Phase II studies

These studies also include a relatively small number of study participants who are diagnosed with a condition that a medicine is aimed to improve or prevent. In this phase, the therapy’s effectiveness at treating the condition is measured and observed, along with the safety of the investigational medicine given any possible side effects. If the results are satisfactory then the medicine can move to the third phase of testing in patients.

Phase III studies

Phase III studies include a large number of study participants than previous phase studies. Many times, patients from all over the world are included in this step to understand the effectiveness and relative safety in a diverse group of patients. They aim to confirm the safety of the investigational medicine in larger numbers of patients and measure the best dosage of the medication found in the previous phases of study compared to current approved medicines or vaccines for the disease or condition. Phase III studies may include a placebo depending on the disease or condition. A placebo looks just like the investigational medicine but contains no active ingredients. Using placebos in clinical trials helps scientists better understand whether an investigational medical treatment is safer and more effective than no treatment at all.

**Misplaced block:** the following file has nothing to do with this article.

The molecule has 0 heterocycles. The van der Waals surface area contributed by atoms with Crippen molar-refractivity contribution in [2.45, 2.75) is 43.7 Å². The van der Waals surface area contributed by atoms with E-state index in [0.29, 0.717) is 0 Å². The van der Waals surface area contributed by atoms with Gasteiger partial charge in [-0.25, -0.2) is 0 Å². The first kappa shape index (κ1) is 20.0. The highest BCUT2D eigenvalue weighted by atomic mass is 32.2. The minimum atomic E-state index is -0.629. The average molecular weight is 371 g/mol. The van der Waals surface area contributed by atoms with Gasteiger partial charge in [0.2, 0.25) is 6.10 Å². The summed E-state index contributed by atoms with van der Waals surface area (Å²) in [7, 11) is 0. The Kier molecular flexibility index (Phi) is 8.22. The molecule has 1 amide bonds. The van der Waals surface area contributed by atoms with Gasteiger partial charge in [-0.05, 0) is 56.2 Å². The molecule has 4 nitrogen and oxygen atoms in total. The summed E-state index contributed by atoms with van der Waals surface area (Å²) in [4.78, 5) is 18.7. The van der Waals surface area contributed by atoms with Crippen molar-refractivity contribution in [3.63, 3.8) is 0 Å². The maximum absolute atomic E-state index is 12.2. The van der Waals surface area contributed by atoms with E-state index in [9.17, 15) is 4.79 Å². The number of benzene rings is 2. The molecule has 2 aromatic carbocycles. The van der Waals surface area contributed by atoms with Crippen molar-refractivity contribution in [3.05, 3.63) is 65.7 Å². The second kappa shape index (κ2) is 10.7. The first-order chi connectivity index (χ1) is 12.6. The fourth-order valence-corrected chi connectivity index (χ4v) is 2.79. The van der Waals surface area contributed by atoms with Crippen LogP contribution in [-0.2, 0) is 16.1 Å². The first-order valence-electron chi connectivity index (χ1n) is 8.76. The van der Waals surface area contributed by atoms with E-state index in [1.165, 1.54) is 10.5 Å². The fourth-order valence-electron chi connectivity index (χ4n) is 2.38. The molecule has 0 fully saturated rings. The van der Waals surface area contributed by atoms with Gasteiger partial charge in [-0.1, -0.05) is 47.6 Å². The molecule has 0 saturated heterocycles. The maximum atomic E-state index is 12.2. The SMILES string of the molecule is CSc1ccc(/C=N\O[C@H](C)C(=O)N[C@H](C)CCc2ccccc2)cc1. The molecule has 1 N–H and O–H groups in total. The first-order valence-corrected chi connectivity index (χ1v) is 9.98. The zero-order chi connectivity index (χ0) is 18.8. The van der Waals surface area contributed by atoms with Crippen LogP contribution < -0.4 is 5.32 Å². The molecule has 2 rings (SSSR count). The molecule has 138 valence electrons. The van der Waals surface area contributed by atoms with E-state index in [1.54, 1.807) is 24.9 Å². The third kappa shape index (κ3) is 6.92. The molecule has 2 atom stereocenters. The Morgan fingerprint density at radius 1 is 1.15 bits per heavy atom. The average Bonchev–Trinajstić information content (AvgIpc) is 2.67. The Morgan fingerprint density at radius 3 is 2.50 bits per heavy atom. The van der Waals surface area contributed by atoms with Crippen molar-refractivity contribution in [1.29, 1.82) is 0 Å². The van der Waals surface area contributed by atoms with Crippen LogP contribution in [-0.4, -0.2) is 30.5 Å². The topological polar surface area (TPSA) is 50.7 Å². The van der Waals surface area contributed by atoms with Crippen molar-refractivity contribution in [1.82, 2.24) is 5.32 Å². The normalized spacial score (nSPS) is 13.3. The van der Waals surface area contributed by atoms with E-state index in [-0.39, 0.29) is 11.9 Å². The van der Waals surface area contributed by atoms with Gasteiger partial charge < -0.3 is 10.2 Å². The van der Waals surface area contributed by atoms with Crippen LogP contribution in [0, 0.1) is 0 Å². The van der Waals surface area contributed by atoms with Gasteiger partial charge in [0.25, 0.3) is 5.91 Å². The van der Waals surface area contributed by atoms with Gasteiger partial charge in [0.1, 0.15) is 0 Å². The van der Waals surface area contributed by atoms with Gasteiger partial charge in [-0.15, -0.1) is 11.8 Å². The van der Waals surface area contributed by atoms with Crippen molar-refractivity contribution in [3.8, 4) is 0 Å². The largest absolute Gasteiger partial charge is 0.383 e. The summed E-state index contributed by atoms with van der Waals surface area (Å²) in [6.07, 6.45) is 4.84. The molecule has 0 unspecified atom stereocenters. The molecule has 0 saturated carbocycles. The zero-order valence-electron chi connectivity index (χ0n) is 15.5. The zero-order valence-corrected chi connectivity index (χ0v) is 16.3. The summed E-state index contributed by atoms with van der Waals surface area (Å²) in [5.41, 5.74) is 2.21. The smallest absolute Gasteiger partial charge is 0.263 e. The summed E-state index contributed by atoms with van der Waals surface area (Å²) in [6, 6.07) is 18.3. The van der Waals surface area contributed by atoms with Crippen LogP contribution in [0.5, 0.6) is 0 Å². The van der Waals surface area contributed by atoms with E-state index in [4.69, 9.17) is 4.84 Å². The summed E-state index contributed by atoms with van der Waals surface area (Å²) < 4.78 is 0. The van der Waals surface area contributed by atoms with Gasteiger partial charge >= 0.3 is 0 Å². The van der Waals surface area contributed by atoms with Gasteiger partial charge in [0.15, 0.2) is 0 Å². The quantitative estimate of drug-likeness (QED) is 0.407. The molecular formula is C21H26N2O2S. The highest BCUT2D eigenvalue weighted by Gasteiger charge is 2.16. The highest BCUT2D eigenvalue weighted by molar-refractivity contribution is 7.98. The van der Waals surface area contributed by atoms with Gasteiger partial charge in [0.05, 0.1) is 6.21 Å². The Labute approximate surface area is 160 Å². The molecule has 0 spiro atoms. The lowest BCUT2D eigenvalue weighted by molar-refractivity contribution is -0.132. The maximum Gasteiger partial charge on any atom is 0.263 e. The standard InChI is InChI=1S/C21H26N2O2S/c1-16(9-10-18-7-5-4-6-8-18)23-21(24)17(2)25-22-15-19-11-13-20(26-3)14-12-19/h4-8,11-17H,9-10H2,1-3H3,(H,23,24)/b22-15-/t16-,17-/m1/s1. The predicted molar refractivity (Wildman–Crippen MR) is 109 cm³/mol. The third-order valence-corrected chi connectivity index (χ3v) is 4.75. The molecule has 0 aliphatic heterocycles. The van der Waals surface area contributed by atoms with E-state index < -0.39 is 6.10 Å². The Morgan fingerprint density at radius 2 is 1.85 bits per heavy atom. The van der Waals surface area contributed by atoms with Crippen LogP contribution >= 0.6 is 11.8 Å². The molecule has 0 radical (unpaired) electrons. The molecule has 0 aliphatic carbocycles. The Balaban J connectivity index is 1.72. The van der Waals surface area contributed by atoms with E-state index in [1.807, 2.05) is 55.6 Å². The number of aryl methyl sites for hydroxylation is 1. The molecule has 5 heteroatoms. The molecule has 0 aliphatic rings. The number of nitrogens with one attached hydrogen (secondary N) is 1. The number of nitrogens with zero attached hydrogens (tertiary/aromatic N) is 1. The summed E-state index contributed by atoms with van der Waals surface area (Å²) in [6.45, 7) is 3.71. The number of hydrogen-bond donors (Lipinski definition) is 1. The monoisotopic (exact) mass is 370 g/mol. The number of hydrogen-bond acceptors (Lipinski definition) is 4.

Some studies will compare an existing approved treatment (known as a comparator) with the investigational medicine.

Phase IV studies

These studies usually happen after a medication or vaccines is approved by government bodies such as the U.S. Food and Drug Administration and the National Institute for Health and Care Excellence or the European Medicines Agency. These studies help determine long-term safety of the approved drug.